Mar 15, 2016
During my English-teaching-in-Japan days adverse weather could mean a morning, afternoon, or if lucky, a full day off work.
Eventually you’d get a feel for Japan’s weather ‘events’ and their corresponding value in terms of time off ‘school’. You’d secretly pray for the typhoon that’s on the way to arrive just before work starts or somewhere approaching the end of the day. This could mean a lie in or an early finish.
When the news forecasted snow for the next day you'd hope to hell that some rain didn’t come along and p#ss on the party, so to speak. Heavy enough snow could mean a full day off school. Of course some spoilsports would insist you do lesson planning at home instead (he fails to suppress a laugh).
Corporate Japan doesn’t give a toss about the weather, though. Echoing shades of Gordon Gekko and his derogatory thoughts about people who eat lunch, it could be said that, ‘Time off work due to adverse weather is for wimps!’. So this doesn’t carry the same venom but the sentiment is shared by far too many of Japan’s economic grunts.
A classic case in point occurred earlier this year when the nation’s capital woke up to snow. Not nice, pretty white stuff that you could frolic in. No, this was that spiteful, icy, slushy mess that bore the appearance of having mated with the contents of an ashtray, and wasted zero time in soaking through shoes.
I didn’t need to switch on the TV to know that trains would be delayed, and I had a fair idea that my local station would be on its way to resembling certain sections of the Greek/Macedonian border.
OK, a crass exaggeration but you always know these things are serious when rather than queueing for trains on the platform, people are queueing just to get into the station building.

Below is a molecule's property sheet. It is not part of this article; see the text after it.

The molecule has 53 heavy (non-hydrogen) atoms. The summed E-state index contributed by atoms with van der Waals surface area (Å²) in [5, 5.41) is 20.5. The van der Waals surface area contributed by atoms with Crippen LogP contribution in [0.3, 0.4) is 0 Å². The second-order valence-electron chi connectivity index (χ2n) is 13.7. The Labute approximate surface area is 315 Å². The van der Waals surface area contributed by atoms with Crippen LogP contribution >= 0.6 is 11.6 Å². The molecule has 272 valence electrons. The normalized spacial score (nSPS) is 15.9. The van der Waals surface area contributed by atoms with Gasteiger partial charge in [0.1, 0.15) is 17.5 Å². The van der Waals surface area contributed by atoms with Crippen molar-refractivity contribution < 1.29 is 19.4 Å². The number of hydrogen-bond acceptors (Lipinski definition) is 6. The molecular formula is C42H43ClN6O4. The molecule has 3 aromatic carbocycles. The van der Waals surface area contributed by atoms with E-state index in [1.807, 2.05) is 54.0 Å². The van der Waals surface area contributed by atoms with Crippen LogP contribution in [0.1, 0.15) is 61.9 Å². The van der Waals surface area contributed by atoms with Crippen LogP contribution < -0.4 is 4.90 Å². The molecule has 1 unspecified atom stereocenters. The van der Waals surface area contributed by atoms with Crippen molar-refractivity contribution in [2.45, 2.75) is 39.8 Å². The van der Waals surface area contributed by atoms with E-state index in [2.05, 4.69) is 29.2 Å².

Back home, faced with a scene like this most people with an ounce of sense or savvy would loose off a quick, ‘F#@k this!’, before turning around and heading for home.
Actually, that’s a lie. They wouldn’t have got that far. Word would have been passed around in plenty of time (via local radio, text messages, phones calls from harassed managers), and everyone would be in front of the TV, cup of something hot in hand, basking in that warm glow that comes with an unexpected day off work.
In Japan people join the back of the queue, and follow the person in front of them until they eventually end up at the office, 3 hours late, soaked, knackered, a prime candidate for influenza, and in about as productive a mood as a middle-aged man, post coitus.
It’s one of the more stupid mysteries of salaryman Japan, but it’s also admirable to a certain extent. Getting to work in these conditions is a physical test, and most Japanese pass it. Trains may be packed to the point of being dangerous, tempers fray at congested ticket gates, and with each door, entrance, and barrier you pass through, you have absolutely no idea when you might pop out at the other end. In all seriousness, these days are a nightmare for claustrophobics and those who suffer more acute anxiety.
More fool the locals, I want to say, but I follow suit, too (literally). I may dither, moan, and sulk for a few minutes but ultimately I join the back of the queue, probably out of guilt rather than admiration, or a desire to serve the company. I just know that I wouldn’t enjoy my ‘day off’ in such circumstances.
For more on being a salaryman in Japan …
A foreign salaryman in Japan, documenting life from somewhere near 'salaryman town' Shimbashi, Tokyo. Way out of my depth!